NEC-Win Synth
Wire Grid Model Generating Software
An Antenna Modeler’s Dream Tool

By Dan Richardson, K6MHE

nws1.jpg (55904 bytes)

Figure 1 – NEC-Win Synth’s display and spreadsheet windows (screens)
showing the truck model discussed below in the text.

nwsc.jpg (1643 bytes)omputerized antenna modeling has become a very widespread activity for radio amateurs. The ability to design the dream antenna, check out manufacturer’s claims or analyze how an antenna will perform in a particular environment has made this activity very popular indeed. If you use, or are thinking of undertaking, computerized antenna modeling using the NEC calculating engine or one of the popular commercial NEC implementations, using NEC-Win Synth by Nittany Scientific can make your antenna modeling experiences much more enjoyable.

What is It?
NEC-Win Synth (NWS) is not an antenna modeling program in itself; rather it is a software tool used to create wire models of antennas and structures that can be used by other antenna modeling programs. Once the model has been created, its description (wire geometry) may be saved or exported as an ASCII text file that can be read by NEC or imported into other NEC based analysis programs such as NEC-Win Plus1 or EZNEC.2

NWS offers a wide range of predefined models in nine categories. If, for example, you choose the Antennas category the program will display a list of the predefined antennas for your selection. This listing ranges from simple antennas, such as a monopole or dipole, to more complex antennas such as a Yagi or a quadrifilar helix. (See the sidebar for a complete listing of all the categories and predefined models.)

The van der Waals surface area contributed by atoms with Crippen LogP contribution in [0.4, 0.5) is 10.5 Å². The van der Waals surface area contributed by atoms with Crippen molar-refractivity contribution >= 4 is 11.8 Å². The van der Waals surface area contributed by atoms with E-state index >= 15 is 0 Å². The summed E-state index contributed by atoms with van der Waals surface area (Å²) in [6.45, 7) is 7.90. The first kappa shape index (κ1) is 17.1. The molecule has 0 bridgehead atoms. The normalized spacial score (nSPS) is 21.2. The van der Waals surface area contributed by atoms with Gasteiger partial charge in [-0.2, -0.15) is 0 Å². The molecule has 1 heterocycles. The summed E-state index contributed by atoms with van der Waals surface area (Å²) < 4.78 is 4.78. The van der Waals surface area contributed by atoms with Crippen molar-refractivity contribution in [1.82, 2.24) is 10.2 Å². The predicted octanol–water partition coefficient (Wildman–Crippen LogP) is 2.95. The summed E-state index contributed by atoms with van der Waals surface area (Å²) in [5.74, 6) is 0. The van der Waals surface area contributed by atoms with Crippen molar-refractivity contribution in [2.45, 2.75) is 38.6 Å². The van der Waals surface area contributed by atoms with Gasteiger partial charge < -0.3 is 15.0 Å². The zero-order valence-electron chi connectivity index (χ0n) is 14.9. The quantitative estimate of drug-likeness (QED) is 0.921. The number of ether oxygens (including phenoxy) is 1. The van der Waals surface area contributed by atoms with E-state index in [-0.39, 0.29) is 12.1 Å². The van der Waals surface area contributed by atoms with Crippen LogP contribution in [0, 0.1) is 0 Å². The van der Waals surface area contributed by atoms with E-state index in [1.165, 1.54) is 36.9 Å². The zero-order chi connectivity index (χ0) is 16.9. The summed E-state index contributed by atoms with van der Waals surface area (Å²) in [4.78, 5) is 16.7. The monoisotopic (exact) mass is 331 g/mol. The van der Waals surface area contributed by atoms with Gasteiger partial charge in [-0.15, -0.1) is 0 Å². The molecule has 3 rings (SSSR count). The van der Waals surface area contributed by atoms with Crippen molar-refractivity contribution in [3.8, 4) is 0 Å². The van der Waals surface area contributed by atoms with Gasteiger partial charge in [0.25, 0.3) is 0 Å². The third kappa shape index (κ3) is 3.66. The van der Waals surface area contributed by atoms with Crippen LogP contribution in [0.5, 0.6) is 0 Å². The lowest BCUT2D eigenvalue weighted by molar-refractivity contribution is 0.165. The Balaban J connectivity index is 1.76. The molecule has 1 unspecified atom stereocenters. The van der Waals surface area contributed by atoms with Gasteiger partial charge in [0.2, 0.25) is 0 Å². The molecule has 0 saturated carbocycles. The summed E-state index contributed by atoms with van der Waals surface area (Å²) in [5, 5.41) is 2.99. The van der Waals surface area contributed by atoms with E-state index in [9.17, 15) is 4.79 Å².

Once a model has been created, you may use the program to add or delete wires, rotate, move or scale the model. You may also add additional models by selecting another structure from one of the categories, or by importing another previously saved model using the Add Model File (discussed below) option. For instance, you could place a Yagi, along with its supporting mast, on top of a tower that you had just modeled. You can get quite creative doing this. As a case in point, you could model a box structure then by adding, rotating and moving additional geometric (rectangular and triangular) structures, you can end up with a model of a building. This would take some time, but it would be quicker than calculating and placing one wire at a time using conventional spreadsheet entry methods. Not to mention the cruel and unusual punishment of using a text editor to enter all those cryptic “G” commands required by NEC.

The Add Model File option is used to import model files that may have been created by other programs. Using this option you are able to import NEC (*.nec) files3, Autocad® (*.dxf) files or ASCII text (*.txt) files in four different data formats.4

Additionally, NWS has an Add Grid function for making custom grids that has a useful feature. When creating a wire grid structure you may choose to have NWS apply the equal-area rule so that when the grid model is generated it will have the proper wire-diameter-to-spacing ratio that approximates a flat metal sheet.